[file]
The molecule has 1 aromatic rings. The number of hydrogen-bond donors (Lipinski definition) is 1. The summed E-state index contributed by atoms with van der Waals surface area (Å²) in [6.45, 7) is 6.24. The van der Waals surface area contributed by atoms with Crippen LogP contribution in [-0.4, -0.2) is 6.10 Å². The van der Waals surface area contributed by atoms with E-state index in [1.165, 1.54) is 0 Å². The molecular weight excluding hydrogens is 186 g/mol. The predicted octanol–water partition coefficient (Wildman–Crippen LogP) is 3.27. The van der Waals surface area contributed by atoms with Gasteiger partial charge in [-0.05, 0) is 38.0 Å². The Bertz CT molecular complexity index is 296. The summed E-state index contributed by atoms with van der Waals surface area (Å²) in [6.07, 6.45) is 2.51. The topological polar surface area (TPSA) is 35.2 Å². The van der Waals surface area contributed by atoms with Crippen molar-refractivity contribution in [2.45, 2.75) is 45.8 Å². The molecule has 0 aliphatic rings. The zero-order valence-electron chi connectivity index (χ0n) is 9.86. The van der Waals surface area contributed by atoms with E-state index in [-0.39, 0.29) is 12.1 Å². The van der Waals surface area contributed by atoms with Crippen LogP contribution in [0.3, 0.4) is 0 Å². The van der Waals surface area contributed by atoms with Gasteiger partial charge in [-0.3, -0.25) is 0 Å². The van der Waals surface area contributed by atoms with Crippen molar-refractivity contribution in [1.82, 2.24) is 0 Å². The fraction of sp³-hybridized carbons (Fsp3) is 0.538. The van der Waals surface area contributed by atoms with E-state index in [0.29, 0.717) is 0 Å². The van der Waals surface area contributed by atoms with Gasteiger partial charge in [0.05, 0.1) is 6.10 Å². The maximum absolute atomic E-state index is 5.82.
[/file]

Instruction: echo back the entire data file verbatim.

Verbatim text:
The molecule has 1 aromatic rings. The number of hydrogen-bond donors (Lipinski definition) is 1. The summed E-state index contributed by atoms with van der Waals surface area (Å²) in [6.45, 7) is 6.24. The van der Waals surface area contributed by atoms with Crippen LogP contribution in [-0.4, -0.2) is 6.10 Å². The van der Waals surface area contributed by atoms with E-state index in [1.165, 1.54) is 0 Å². The molecular weight excluding hydrogens is 186 g/mol. The predicted octanol–water partition coefficient (Wildman–Crippen LogP) is 3.27. The van der Waals surface area contributed by atoms with Gasteiger partial charge in [-0.05, 0) is 38.0 Å². The Bertz CT molecular complexity index is 296. The summed E-state index contributed by atoms with van der Waals surface area (Å²) in [6.07, 6.45) is 2.51. The topological polar surface area (TPSA) is 35.2 Å². The van der Waals surface area contributed by atoms with Crippen molar-refractivity contribution in [2.45, 2.75) is 45.8 Å². The molecule has 0 aliphatic rings. The zero-order valence-electron chi connectivity index (χ0n) is 9.86. The van der Waals surface area contributed by atoms with E-state index in [-0.39, 0.29) is 12.1 Å². The van der Waals surface area contributed by atoms with Crippen LogP contribution in [0.3, 0.4) is 0 Å². The van der Waals surface area contributed by atoms with Gasteiger partial charge in [-0.3, -0.25) is 0 Å². The van der Waals surface area contributed by atoms with Crippen molar-refractivity contribution in [1.82, 2.24) is 0 Å². The fraction of sp³-hybridized carbons (Fsp3) is 0.538. The van der Waals surface area contributed by atoms with E-state index in [0.29, 0.717) is 0 Å². The van der Waals surface area contributed by atoms with Gasteiger partial charge in [0.05, 0.1) is 6.10 Å². The maximum absolute atomic E-state index is 5.82.